Stocks jumped Friday, paring losses from another bearish week and preventing the S&P 500 from plummeting into the bear market.
The Dow Jones Industrial Average rose 466.36 points to 32,196.66, or 1.47%. The S&P 500 gained 2.39% to close at 4,023.89 and the Nasdaq Composite rose 3.82% to 11,805.
The S&P 500 on Friday ended its best day since May 4, while the Nasdaq posted its strongest daily gain since November 2020.
Despite Friday’s gains, the major moving averages for the week were down, with the Dow closing down 2.14% and posting its first 7-week losing streak since 2001. The S&P 500 fell 2.4% and experienced its longest weekly losing streak since 2011, while the Nasdaq slipped 2.8%.
“Just like trees don’t rise to the sky, prices don’t fall forever,” said Sam Stovall, chief investment strategist at CFRA. “Even in corrections and approaching bear markets, they tend to experience recovery rallies and that is what markets appear to be starting to do today.”
All sectors of the S&P 500 ended higher on Friday, led by gains in consumer discretionary and information technology, up 4.1% and 3.4%, respectively. It was a broad-based comeback, with about 95% of the S&P 500 ending the session in the green.
Nike and Salesforce closed up 4.7% and 4.1%, respectively, leading the Dow higher. American Express and Boeing each gained more than 3%, dragging the index higher.
Troubled tech stocks also staged a comeback, as Meta Platforms and Alphabet gained 3.9% and 2.8%, respectively. Tesla rose 5.7%, while troubled semiconductors Nvidia and AMD also rose more than 9%. Apple rose 3.2%, steering out of bear market territory.
After sharp gains on Thursday, heavily shorted meme stocks AMC Entertainment and GameStop rose 5.5% and 9.9%, respectively.
Meanwhile, Twitter shares plunged 9.7% after Elon Musk announced a standstill on the takeover deal as he awaits more details on the platform’s fake accounts. In other news, Robinhood surged 24.9% after crypto CEO Sam Bankman-Fried bought a stake in the company.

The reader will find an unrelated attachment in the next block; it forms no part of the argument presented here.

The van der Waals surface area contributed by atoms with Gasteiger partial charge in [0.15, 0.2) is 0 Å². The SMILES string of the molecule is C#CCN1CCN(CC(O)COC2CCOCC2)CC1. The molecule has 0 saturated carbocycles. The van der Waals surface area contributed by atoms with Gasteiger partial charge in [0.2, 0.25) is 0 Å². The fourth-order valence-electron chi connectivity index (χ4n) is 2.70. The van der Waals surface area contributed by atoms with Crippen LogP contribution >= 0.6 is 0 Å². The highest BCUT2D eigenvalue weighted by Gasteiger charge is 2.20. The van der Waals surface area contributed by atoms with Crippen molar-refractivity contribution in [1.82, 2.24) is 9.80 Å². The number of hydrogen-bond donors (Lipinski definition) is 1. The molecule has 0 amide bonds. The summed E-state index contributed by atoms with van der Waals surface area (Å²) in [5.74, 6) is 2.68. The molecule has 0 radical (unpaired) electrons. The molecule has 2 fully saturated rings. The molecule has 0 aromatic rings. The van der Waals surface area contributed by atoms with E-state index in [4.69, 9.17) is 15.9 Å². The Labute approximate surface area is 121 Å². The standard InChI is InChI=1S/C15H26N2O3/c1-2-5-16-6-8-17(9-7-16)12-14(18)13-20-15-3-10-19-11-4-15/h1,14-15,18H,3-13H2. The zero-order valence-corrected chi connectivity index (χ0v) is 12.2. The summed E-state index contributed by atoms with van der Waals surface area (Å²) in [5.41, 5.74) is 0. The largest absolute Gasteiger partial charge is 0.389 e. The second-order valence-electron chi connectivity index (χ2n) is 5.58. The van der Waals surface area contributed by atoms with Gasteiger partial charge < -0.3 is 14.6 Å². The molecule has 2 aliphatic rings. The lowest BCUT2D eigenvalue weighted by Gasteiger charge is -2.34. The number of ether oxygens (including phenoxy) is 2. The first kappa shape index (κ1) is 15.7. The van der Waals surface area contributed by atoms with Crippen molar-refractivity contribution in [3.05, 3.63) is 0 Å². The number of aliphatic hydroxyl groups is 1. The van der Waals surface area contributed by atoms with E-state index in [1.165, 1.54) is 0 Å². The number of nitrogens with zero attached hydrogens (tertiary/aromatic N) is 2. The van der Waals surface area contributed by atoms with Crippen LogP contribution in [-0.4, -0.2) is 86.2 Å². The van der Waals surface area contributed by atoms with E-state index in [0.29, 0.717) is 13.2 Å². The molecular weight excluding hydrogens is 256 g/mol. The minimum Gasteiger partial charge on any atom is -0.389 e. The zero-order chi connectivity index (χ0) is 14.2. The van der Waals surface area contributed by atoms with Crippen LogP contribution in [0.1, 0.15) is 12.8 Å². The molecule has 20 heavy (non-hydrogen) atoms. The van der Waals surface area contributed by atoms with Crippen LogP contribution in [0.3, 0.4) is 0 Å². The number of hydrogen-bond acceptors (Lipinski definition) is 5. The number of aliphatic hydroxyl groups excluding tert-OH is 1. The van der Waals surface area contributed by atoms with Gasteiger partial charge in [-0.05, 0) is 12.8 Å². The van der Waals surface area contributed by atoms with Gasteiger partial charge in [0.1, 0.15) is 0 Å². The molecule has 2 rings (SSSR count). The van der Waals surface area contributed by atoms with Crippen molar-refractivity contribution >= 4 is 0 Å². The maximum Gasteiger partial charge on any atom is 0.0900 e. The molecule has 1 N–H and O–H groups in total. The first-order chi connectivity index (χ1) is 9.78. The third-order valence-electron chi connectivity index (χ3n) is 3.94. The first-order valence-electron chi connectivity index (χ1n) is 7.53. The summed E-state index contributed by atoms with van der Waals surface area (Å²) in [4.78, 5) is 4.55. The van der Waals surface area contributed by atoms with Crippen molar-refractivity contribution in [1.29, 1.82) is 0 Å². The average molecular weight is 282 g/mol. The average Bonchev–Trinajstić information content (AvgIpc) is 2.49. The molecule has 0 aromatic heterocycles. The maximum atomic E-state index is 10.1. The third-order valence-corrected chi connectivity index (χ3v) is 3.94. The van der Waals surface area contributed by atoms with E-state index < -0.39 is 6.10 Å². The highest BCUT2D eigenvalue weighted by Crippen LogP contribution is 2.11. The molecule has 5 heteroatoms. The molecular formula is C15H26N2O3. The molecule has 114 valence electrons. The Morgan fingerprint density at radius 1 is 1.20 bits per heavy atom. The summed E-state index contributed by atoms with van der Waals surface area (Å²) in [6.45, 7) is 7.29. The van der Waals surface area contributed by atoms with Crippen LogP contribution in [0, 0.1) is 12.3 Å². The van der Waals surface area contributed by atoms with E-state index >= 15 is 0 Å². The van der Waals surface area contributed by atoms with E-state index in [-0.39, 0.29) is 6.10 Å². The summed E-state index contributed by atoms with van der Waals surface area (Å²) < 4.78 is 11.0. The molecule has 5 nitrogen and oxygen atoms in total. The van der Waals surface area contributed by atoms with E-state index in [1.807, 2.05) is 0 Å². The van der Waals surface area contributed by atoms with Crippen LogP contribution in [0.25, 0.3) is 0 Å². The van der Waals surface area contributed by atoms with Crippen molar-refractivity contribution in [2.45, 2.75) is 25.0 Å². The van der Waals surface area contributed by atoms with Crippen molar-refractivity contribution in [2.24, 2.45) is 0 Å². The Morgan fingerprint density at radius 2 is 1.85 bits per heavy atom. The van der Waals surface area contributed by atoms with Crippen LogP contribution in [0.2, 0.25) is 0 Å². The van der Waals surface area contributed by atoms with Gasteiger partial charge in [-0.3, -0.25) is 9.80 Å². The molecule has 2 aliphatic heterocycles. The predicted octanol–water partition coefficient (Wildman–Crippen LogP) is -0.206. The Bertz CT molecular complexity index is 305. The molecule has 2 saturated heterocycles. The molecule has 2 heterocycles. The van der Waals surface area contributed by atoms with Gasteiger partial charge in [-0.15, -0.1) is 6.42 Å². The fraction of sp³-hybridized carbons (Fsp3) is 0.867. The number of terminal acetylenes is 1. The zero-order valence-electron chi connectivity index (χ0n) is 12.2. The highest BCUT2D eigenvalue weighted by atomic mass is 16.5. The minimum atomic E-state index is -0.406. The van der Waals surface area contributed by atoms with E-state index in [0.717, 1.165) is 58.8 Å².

The stock market has been plummeting for months, starting with high-growth, unprofitable tech stocks late last year and even spreading to companies with healthy cash flow stocks in recent weeks. The decline wiped out much of the quick gains the stocks enjoyed from their March 2020 pandemic lows.
So far, the S&P 500 and Dow have avoided bear territory, but Friday’s rally doesn’t mean markets are out of the woods just yet, said LPL Financial’s Ryan Detrick.
“In our view, there probably isn’t all that much more downside risk, but we could still have a wish lower,” he said, adding that on average bear markets tend to bottom around the 23% to 25% mark when there is no recession.
One reason stocks have struggled in recent months is high inflation and attempts by the US Federal Reserve to contain prices by raising interest rates. Fed Chair Jerome Powell told NPR on Thursday he could not guarantee a “soft landing” that would bring inflation down without triggering a recession.
Although stocks rallied for two weeks after the Fed’s first rate hike in March, a brutal April quickly erased those gains and the selling continued into May. There are some signs, such as investor sentiment surveys and some stabilization in the Treasury market this week, that the market may be close, but many investors and strategists say the market may need to take another sizeable step down .
“You get this market that’s really screaming for a bottom after a recovery rally. But at the end of the day, there really wasn’t a day of surrender,” said Andrew Smith, chief investment strategist at Delos Capital Advisors.
https://www.cnbc.com/2022/05/12/stock-futures-open-to-close-bear-market.html Nasdaq climbs 3%, Dow jumps 400 points on a comeback rally after sharp losses earlier in the week